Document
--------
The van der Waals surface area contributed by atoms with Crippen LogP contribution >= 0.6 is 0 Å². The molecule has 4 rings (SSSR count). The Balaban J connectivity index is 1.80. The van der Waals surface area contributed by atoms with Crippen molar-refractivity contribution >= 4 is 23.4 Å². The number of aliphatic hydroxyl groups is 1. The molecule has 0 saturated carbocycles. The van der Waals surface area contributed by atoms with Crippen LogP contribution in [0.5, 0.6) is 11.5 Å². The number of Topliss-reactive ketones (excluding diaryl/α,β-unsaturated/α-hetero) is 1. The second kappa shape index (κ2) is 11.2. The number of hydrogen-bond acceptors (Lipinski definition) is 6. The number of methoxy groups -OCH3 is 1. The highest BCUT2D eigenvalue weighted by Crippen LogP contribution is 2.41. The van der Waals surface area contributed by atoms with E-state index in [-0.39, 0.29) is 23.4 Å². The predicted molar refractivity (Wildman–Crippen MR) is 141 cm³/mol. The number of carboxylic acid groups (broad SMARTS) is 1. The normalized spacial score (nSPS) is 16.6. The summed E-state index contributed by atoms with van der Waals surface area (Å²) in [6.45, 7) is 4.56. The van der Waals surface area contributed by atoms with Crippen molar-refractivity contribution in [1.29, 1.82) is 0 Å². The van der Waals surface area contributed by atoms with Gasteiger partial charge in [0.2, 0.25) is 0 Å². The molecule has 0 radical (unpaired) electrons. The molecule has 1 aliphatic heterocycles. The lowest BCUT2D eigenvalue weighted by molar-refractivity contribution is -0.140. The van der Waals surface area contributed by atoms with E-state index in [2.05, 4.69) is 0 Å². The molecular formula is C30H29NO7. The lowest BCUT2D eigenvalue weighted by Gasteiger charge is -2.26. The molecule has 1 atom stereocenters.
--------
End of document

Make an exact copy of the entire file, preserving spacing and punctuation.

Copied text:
The van der Waals surface area contributed by atoms with Crippen LogP contribution >= 0.6 is 0 Å². The molecule has 4 rings (SSSR count). The Balaban J connectivity index is 1.80. The van der Waals surface area contributed by atoms with Crippen molar-refractivity contribution >= 4 is 23.4 Å². The number of aliphatic hydroxyl groups is 1. The molecule has 0 saturated carbocycles. The van der Waals surface area contributed by atoms with Crippen LogP contribution in [0.5, 0.6) is 11.5 Å². The number of Topliss-reactive ketones (excluding diaryl/α,β-unsaturated/α-hetero) is 1. The second kappa shape index (κ2) is 11.2. The number of hydrogen-bond acceptors (Lipinski definition) is 6. The number of methoxy groups -OCH3 is 1. The highest BCUT2D eigenvalue weighted by Crippen LogP contribution is 2.41. The van der Waals surface area contributed by atoms with E-state index in [-0.39, 0.29) is 23.4 Å². The predicted molar refractivity (Wildman–Crippen MR) is 141 cm³/mol. The number of carboxylic acid groups (broad SMARTS) is 1. The normalized spacial score (nSPS) is 16.6. The summed E-state index contributed by atoms with van der Waals surface area (Å²) in [6.45, 7) is 4.56. The van der Waals surface area contributed by atoms with Crippen molar-refractivity contribution in [1.29, 1.82) is 0 Å². The van der Waals surface area contributed by atoms with Gasteiger partial charge in [0.2, 0.25) is 0 Å². The molecule has 0 radical (unpaired) electrons. The molecule has 1 aliphatic heterocycles. The lowest BCUT2D eigenvalue weighted by molar-refractivity contribution is -0.140. The van der Waals surface area contributed by atoms with E-state index in [2.05, 4.69) is 0 Å². The molecular formula is C30H29NO7. The lowest BCUT2D eigenvalue weighted by Gasteiger charge is -2.26. The molecule has 1 atom stereocenters.